"In the certificate, aforesaid, the physicians shall each state his residence, that he has resided in this State for at least three years; that he has been licensed to practice medicine in this State; that he has been in the actual practice of medicine for at least three years, or has had at least one year's experience as physician in a hospital for mental patients; that he is not related by blood or marriage to the patient, or to the applicant or any of the applicants; that he is not connected in any way as medical attendant, or otherwise, with the hospital to which application has been made for the admission of the patient; that he has examined the patient with care and diligence within one week; and that, in his opinion, the patient is mentally ill and in need of hospital care. He shall further state in said certificate the information, relative to the patient, given him by others, and the facts, as to the physical and mental condition and the behavior of the patient, which he has himself observed, on which he bases his opinion.
"The aforesaid application and certificate shall be sworn to or affirmed before a judge or magistrate; and said judge or magistrate shall certify to the genuineness of the signatures, and to the standing and good repute of the signers of the certificate. The certificate shall not authorize the admission of the patient unless the patient shall be admitted within two weeks of the date thereof."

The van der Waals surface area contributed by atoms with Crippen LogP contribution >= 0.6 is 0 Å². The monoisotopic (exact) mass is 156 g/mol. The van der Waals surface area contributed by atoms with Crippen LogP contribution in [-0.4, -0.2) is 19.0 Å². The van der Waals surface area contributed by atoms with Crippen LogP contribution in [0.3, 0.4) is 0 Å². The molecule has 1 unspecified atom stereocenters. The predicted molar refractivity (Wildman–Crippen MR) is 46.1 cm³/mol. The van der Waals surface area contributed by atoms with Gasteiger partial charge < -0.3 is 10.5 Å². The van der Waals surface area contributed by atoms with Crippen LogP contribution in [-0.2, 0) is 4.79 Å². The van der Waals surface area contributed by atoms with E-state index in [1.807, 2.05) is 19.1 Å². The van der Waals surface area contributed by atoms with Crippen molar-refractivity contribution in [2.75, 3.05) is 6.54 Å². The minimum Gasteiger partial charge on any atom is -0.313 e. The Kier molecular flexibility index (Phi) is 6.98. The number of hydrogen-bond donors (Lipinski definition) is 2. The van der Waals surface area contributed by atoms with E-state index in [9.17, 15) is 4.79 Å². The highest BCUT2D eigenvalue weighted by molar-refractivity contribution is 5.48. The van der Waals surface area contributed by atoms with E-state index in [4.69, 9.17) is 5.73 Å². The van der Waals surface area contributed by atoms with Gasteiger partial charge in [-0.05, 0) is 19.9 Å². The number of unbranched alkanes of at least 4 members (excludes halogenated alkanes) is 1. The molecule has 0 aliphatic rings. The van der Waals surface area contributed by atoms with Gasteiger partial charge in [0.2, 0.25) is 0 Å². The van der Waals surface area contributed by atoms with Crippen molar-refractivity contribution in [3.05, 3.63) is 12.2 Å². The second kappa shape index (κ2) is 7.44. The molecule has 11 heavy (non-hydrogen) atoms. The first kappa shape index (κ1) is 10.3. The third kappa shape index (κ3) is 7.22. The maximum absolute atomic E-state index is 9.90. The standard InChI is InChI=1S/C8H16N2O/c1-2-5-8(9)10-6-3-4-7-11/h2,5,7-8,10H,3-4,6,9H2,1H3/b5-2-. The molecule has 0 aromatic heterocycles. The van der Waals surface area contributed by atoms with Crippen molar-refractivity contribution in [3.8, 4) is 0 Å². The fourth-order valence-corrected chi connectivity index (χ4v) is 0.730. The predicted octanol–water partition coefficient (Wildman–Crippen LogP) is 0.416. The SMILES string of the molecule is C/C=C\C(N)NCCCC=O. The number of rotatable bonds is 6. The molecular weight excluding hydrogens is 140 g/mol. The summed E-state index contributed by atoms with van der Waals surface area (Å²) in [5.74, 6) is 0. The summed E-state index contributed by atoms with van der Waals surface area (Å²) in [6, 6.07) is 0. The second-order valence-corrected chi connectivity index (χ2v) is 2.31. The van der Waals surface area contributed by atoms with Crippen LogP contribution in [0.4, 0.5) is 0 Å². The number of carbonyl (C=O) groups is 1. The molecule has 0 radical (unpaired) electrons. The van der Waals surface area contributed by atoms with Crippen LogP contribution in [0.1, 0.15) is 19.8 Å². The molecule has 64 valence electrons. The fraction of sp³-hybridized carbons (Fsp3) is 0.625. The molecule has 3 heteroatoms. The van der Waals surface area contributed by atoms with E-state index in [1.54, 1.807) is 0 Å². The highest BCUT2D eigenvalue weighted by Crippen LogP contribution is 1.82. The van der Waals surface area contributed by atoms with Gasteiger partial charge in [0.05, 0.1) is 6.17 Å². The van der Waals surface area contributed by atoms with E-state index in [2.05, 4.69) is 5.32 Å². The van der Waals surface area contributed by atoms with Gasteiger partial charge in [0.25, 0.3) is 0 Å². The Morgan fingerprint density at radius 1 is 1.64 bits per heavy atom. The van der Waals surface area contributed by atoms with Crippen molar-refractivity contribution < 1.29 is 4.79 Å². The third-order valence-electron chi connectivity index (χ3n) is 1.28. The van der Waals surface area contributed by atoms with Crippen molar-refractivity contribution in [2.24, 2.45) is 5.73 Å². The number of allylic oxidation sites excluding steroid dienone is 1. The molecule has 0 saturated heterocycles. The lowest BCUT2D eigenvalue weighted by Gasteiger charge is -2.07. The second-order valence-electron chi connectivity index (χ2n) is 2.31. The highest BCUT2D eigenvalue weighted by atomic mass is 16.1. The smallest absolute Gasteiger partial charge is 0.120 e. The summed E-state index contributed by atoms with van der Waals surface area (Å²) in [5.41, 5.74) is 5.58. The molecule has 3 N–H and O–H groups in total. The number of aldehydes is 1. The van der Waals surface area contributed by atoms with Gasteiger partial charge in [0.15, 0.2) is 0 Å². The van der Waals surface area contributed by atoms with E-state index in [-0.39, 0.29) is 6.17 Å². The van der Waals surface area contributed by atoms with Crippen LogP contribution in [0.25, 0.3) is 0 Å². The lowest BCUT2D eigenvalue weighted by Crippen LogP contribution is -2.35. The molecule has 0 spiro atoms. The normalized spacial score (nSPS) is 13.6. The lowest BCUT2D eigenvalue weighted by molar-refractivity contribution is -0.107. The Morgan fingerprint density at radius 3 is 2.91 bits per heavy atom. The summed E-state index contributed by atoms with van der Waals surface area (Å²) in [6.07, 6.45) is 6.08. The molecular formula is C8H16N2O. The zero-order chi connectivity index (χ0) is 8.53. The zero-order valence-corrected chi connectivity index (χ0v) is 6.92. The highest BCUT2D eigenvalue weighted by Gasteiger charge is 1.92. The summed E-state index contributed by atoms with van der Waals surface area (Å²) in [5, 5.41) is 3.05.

In addition, the Mental Health Act of 1923 specifically and carefully protects the rights of persons committed under its provisions. By Section 601 of Article VI of the Act, 50 P.S. § 171, a committed person is granted, inter alia, the following rights:
"(a) To communicate with his counsel and with the commissioner, and to be alone at any interview with his counsel or commissioners or representative of the department; * * *
"(e) To be furnished with writing materials, and reasonable opportunity, in the discretion of the physician in charge, for communicating, under seal, with any person or persons outside of such institution or place, and such communications shall be stamped and mailed;
"(f) To a writ of habeas corpus to determine whether or not he is properly detained as a mental patient, and the respondent in any such writ shall be required to pay the costs and charges of the proceedings unless the judge shall certify that, in his opinion, there were sufficient grounds for detaining the patient and putting him to his writ;